- The report notes that the restrictions to freedoms from COVID-19 lockdowns have actually “reinforced a longer-term trend” rather than emerging from nowhere. For instance, in the Asia-Pacific region alone, 20 out of 29 countries have seen a regression of their right to Freedom of Assembly since 2011.
- This is not a problem exclusive to the less developed nations. Despite both being in the top 20 overall for overall prosperity, Hong Kong ranked 113rd, and Singapore 133rd for Freedom of Assembly.
- The report further emphasises that “across the OECD, these foundations [of freedom of expression and assembly] are all weakening — and have been doing so steadily for the last decade”
- Since 2011 the three wealthiest regions on earth – North America, Western Europe, and Eastern Europe – have seen an average decrease in their freedom of speech.
Global standards of Governance
- “The nature of a country’s Governance has a material impact on its prosperity. The rule of law, strong institutions and regulatory quality contribute significantly to economic growth, as do competent governments that enact policy efficiently.”
- However, between 2011 and 2021 there has been a global “deterioration” in standards of Governance.
- In the last decade, Latin America and the Caribbean, MENA, North America, and Eastern Europe have all seen a deterioration in their quality of Governance. Sub-Saharan Africa, Western Europe, and Asia-Pacific have only seen minor improvements.
- Since 2018, out of 167 countries “116 [countries] have seen either a deterioration or no improvement” in their overall standards of Governance.
- The biggest reason for this global decline is because there has been a weakening of “Executive Constraints” since 2011. In this time 115 countries have seen power “become increasing centralised in the hands of governments”.
- Since 2018, 64 countries have seen a fall in levels of Political Accountability, with the regions of North America, MENA, and Eastern Europe seeing the biggest declines over the last decade.
- In Western Europe, between 2019 and 2020, nearly two thirds of countries (13 out of 20) saw a weakening in their overall quality of Governance.
A decline in the natural environment
- The natural environment has “a direct effect on people in their daily lives” as well as impacting on the “prosperity of future generations”
- Despite efforts in the last decade to bring about real change, the natural environment has “seen little improvement” since 2011. In that time, just three regions have seen an improvement in their natural environment and the impact it has on the daily lives of people – Western Europe, Asia-Pacific, and Eastern Europe.
- “Although the rate of emissions of CO2, SO2 and NOx has decreased in North America and in both Western and Eastern Europe, the continued rise in other regions has meant that over the past decade, global emissions have been on the rise.”
- Since 2011, 81 countries have seen a deterioration in their Exposure to Air Pollution.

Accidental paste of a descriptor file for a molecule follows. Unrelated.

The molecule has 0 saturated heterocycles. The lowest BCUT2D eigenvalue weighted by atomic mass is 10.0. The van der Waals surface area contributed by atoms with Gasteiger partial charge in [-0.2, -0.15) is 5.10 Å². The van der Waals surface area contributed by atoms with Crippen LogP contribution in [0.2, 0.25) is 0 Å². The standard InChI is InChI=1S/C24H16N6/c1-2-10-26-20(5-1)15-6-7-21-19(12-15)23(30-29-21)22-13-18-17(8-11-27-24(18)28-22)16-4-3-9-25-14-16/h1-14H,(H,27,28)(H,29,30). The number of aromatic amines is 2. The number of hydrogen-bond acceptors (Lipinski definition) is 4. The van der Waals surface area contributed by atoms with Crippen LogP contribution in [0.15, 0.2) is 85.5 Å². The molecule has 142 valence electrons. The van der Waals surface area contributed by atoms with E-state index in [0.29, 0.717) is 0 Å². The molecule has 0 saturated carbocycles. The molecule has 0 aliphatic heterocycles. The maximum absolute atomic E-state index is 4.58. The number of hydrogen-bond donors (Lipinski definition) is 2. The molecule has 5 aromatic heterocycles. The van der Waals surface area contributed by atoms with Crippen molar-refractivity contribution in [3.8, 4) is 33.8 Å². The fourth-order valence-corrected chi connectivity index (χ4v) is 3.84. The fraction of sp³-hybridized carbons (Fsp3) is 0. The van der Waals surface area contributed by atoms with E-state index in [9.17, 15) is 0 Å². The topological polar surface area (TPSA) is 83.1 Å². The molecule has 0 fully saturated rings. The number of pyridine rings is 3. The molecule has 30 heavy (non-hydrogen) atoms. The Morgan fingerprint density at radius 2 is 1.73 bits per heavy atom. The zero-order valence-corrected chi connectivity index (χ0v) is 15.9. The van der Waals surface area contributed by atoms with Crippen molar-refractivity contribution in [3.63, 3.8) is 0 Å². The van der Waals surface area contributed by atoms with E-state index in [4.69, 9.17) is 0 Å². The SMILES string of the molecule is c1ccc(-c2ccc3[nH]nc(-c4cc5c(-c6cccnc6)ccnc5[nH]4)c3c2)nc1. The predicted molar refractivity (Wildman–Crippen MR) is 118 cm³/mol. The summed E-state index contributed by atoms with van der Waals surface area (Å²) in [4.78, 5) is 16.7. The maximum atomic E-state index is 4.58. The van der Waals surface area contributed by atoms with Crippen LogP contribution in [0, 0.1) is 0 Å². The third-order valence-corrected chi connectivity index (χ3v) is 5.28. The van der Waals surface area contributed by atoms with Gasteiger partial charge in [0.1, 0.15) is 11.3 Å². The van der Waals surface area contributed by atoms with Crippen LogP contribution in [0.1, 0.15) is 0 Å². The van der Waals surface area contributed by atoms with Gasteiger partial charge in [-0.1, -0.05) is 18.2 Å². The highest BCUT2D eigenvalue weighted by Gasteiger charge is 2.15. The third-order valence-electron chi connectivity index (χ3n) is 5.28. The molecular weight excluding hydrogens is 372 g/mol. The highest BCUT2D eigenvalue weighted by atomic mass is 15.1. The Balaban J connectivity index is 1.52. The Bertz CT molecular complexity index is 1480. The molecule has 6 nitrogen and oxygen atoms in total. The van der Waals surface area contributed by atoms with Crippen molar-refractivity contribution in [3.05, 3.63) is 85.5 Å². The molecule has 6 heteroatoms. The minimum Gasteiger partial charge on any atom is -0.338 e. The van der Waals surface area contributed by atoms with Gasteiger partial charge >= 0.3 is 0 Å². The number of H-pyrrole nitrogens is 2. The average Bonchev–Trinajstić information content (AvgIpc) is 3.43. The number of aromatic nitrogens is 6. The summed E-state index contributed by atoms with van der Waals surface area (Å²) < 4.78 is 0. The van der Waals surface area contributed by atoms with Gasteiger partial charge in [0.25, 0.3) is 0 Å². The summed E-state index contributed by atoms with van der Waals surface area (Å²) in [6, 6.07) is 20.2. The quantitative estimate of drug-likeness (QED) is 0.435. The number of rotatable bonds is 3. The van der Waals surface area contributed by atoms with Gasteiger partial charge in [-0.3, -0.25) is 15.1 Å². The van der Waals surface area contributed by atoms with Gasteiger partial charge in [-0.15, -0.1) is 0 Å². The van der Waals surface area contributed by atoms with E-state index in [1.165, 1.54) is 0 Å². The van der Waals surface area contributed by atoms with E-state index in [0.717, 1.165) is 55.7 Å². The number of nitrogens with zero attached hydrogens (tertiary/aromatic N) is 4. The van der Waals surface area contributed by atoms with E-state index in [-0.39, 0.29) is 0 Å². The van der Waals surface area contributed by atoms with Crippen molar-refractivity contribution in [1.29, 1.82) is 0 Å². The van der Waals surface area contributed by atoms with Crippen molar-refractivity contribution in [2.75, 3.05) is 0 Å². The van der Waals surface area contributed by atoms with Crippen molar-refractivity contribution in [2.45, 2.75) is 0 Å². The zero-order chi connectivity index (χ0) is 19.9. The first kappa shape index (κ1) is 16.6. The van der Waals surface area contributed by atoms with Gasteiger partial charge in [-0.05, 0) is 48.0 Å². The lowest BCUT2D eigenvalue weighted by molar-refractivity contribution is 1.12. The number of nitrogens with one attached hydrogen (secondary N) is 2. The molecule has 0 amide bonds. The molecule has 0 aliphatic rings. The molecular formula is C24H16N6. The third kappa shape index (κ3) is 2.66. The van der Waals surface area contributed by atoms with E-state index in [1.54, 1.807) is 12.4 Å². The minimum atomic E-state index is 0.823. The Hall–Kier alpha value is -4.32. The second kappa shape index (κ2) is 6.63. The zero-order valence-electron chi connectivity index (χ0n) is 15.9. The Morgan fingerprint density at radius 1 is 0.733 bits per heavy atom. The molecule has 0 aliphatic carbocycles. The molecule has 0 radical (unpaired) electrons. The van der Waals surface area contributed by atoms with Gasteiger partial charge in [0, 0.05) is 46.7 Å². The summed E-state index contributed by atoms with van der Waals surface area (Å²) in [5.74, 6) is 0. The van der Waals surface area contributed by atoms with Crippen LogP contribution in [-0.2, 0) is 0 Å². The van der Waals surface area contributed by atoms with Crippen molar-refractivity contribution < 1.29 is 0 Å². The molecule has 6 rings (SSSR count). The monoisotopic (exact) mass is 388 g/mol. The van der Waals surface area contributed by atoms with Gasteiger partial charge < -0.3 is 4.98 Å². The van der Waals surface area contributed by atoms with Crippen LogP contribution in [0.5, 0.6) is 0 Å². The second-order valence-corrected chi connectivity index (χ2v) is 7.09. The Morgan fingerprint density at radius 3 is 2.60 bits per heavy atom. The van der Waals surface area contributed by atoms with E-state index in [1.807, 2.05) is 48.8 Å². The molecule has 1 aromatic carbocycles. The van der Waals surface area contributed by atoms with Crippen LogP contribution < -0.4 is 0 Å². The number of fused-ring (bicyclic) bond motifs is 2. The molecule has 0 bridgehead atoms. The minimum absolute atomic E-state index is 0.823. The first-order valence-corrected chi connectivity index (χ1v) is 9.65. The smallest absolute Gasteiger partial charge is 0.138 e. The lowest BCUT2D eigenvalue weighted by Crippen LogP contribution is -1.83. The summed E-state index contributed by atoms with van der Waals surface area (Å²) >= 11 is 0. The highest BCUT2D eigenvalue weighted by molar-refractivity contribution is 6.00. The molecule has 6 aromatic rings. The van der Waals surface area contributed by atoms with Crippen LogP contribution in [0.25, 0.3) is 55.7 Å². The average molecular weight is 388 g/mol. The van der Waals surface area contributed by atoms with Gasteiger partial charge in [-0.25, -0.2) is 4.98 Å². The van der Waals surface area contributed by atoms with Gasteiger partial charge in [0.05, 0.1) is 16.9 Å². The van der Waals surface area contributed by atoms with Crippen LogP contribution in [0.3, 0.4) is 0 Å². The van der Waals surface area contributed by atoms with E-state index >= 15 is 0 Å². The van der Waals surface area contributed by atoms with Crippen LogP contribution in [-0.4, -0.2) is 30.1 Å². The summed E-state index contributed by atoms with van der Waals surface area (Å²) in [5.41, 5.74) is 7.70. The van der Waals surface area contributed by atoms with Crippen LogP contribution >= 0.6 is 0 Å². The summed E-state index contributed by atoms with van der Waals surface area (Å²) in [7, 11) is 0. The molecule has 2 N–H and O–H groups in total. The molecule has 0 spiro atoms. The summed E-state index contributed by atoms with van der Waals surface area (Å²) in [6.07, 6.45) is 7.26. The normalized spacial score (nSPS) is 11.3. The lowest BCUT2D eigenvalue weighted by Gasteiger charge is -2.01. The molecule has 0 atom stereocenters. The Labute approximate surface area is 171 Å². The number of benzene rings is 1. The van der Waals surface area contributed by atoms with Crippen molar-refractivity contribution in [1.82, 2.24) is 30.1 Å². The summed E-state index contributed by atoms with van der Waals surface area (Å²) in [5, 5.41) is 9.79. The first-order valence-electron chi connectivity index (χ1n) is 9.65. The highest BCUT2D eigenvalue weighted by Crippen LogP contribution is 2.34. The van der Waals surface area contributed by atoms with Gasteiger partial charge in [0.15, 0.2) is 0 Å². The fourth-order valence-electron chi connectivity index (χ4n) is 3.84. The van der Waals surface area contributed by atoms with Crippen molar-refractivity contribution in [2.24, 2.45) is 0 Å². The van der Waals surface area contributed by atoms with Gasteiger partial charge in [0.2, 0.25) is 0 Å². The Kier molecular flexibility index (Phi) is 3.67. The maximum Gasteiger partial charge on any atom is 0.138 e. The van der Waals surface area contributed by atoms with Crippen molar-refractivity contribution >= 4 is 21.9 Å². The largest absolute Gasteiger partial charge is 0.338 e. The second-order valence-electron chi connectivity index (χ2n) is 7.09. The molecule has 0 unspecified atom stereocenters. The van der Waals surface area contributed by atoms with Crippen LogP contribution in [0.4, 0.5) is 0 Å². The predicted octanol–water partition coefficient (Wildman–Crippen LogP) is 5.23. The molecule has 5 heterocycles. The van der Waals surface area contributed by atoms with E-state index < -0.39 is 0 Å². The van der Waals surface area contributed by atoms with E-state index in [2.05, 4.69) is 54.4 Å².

- The international efforts to address emissions “must be undertaken in a way that provides a pathway to prosperity for those nations that have not yet passed through their industrialisation phase.”
The Legatum Institute believes that prosperity is built when:
- Governments make decisions in such a way that engenders trust and with integrity, respecting the freedom of their citizens; prosperous nations are ones where governments govern with the agreement of the people, and where citizens take responsibility.
- Economic decisions are taken responsibly to sustain an enabling environment for productive employment, sustained economic growth and personal development.
- The principles of personal responsibility and freedom go hand in hand; citizens are free and order their lives taking responsibility for their own families and communities.
- People take care of their own physical health and mental wellbeing and healthcare is accessible to all; they do not make decisions that threaten the health of others.
Dr Stephen Brien, Director of Policy at the Legatum Institute, commented:
“Since the fall of the Berlin Wall, we have witnessed rapid prosperity improvements in nations undergoing enormous transition, ushering in a new era of freedom and opportunity. Since this point, many nations around the world have built prosperity on the firm foundations of the rule of law, open markets, respect for freedoms and personal responsibility. But the first warning lights are beginning to flash.
“The 2021 findings are showing that global prosperity has plateaued for the past two years, but this is not simply a result of the recent impact of the COVID-19 pandemic.
“Ongoing deteriorations in four key elements are causing the erosion of the core components of prosperous societies: Executive Constraints, Political Accountability, Freedom of Assembly and Association, and Freedom of Speech and Access to Information. This should concern us all.
“Suppression of the freedom of people to assemble and their freedom of speech is beginning to lead to limited and stunted prosperity. If we want to continue on the pathway from poverty to prosperity, leaders around the world have got to empower and free individuals to make the most of their talents. It is also vital to ensure that executives are held to account, so that those who govern to do according to the principles of the rule of law.
“Creating lasting pathways to prosperity requires that we do not take our core freedoms for granted. We squander them at our peril.”